For reasons of symmetry I (without deeper chemical knowledge) supposed, that $\ce{XeF4}$ has a shape like $\ce{CH4}$. But according to Wikipedia its

crystalline structure was determined by both NMR spectroscopy and X-ray crystallography in 1963. The structure is square planar, as has been confirmed by neutron diffraction studies.

In a crystal the neighbor atoms have some influence on another and sometimes the chemical formula shows the numerical ratio between the elements but not draw the full picture of all interactions between the neighbor elements. Does the influence of the neighboring molecules in a $\ce{XeF4}$ crystal makes the square planar shap? Is it imaginable that an isolated $\ce{XeF4}$ molecule has a tetrahedral shape?

Additional question. What is the crystalline structure of $\ce{XeF4}$?

  • $\begingroup$ It seems to me that you imagine that some "square planar XeF4" will stick together in the same plane, but it is obviously not the case because fluorine atoms repel each others. In fact, if you take two "square-planar XeF4" on top of each other, one will be shifted so one of its fluorine atom is right above its neighbor Xe atom. And because of this arrangement, each Xe atom forms an octahedron with 6 surrounding fluorine atoms. $\endgroup$ – SteffX Jan 27 '19 at 14:20
  • $\begingroup$ @SteffX Why not await two fluorine neigbors above and two below? $\endgroup$ – HolgerFiedler Jan 27 '19 at 14:38
  • $\begingroup$ @SteffX Wow, andselisks answer indeed shows 2 F above and 2 F below :-) $\endgroup$ – HolgerFiedler Jan 27 '19 at 14:52

There are two single crystal-structure investigations done at room temperature, both published in 1963. Both suggest that $\ce{XeF4}$ crystallizes in monoclinic system ($P 1 2_1/n 1$) and preserves square-planar geometry in solid phase; however, the angle $\ce{F-Xe-F}$ slightly deviates from $90°$.

enter image description here

Figure 1. Packing of $\ce{XeF4}$ molecules. Color code: $\color{#90E050}{\Large\bullet}~\ce{F}$;$\color{#429EB0}{\Large\bullet}~\ce{Xe}$.

Ibers and Hamilton [1] published a structure with an $R$-factor of $11\%$ (ICSD #27467)

The molecule has symmetry $D_\mathrm{4h}$ within the limits of error of this study, although such symmetry is not required by the space group. The angle $\ce{F1-Xe-F2}$ is $\pu{86 ± 30°}$ and the two independent distances $\ce{Xe}$ to $\ce{F}$ do not differ significantly and have an average value of $\pu{1.92 ± 0.03 Å}$ (Fig. 1). The shortest intermolecular $\ce{F...F}$ contact is $\pu{2.95 Å}$. This and all other intermolecular distances are reasonable; the molecule fills space well, providing further confirmation of the formula $\ce{XeF4}$. Since all of the intermolecular $\ce{F...F}$ contacts in this structure exceed slightly the expected van der Waals contact of $\pu{2.7 Å}$ it is not surprising that a second phase of $\ce{XeF4}$, with a density some $10$ percent higher than that of the present structure, exists (2). The structure of this denser phase is at present unknown.

enter image description here

Fig. 1. The structure of the $\ce{XeF4}$ molecule in the solid.

Templeton et al. [2] did a subsequent XRD experiment and presented improved crystallographic data (ICSD #26626) with $R$-factor of $8.6\%$ and stated that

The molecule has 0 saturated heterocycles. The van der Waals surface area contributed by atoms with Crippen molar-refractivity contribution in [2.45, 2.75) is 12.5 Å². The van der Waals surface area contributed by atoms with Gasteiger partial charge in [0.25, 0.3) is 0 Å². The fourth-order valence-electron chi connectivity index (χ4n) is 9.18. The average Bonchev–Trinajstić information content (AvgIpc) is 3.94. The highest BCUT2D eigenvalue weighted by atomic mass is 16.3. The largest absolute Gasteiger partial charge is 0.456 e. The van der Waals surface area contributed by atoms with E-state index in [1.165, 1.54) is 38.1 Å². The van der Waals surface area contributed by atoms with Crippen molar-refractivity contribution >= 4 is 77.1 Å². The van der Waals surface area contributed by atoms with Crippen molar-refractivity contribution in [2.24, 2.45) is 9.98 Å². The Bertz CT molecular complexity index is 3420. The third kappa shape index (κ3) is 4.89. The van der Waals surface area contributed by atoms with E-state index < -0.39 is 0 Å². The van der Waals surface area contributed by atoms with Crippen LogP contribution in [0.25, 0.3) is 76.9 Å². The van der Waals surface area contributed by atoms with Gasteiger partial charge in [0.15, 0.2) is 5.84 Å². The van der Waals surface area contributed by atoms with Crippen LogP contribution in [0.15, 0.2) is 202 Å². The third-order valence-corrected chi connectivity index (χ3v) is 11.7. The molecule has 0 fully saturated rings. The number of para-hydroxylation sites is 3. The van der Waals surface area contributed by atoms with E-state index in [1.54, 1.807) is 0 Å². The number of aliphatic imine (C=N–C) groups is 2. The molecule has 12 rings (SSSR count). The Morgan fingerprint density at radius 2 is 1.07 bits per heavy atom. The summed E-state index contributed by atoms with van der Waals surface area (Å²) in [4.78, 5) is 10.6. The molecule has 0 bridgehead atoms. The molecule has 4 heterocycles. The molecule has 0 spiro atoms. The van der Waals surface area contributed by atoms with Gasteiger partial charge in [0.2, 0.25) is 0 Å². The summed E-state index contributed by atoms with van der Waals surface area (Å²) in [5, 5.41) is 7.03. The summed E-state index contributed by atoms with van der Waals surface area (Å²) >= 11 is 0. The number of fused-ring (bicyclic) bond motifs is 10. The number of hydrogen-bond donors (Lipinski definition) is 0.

The structure consists of a molecular packing of square planar molecules of $\ce{XeF4}$.

With a comment on [1]:

Ibers and Hamilton have deduced two structures by refinement of data with $h + k + l$ even. These data do not permit determination of the relative signs of the two $y$ coordinates. One of these two structures is in approximate agreement with our result.


  1. Ibers, J. A.; Hamilton, W. C. Xenon Tetrafluoride: Crystal Structure. Science 1963, 139 (3550), 106–107. https://doi.org/10.1126/science.139.3550.106.
  2. Templeton, D. H.; Zalkin, A.; Forrester, J. D.; Williamson, S. M. Crystal and Molecular Structure of Xenon Tetrafluoride. Journal of the American Chemical Society 1963, 85 (2), 242–242. https://doi.org/10.1021/ja00885a038.
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    $\begingroup$ This may be obvious, but since no one has stated it explicitly - a key difference between XeF4 and CH4 is that XeF4 has two additional lone pairs of electrons in its outer valence shell. These are positioned above and below the plane of the square planar shape. They are the reason that tetrahedral is unfavorable. $\endgroup$ – Andrew Jan 27 '19 at 14:52
  • $\begingroup$ @Andrew I thought about this during the formulation of my question and for CH4 the same imagination is practicable. C gets the 4 electrons from H, alle H are in a plane and the 4 electrons from C form two pairs. But perhaps the hydrogen atoms are too big and have no enough space in the plane. $\endgroup$ – HolgerFiedler Jan 27 '19 at 14:59
  • $\begingroup$ I think you've got a mistaken concept there. Each C-H bond needs two electrons, so the 4 from C and 4 total from H's (1 from each) only provide enough electrons (8) for the four bonds. There are no remaining lone pairs in the valence shell. (There are two additional electrons in the carbon 1s orbital, but it is inner shell.) $\endgroup$ – Andrew Jan 27 '19 at 15:13
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    $\begingroup$ For the sake of completeness - Xe has 8 valence electrons, so adding one from each F, there are 12 total, accounting for 4 bonds (8 electrons total) and 2 extra pairs (4 more electrons). $\endgroup$ – Andrew Jan 27 '19 at 15:21

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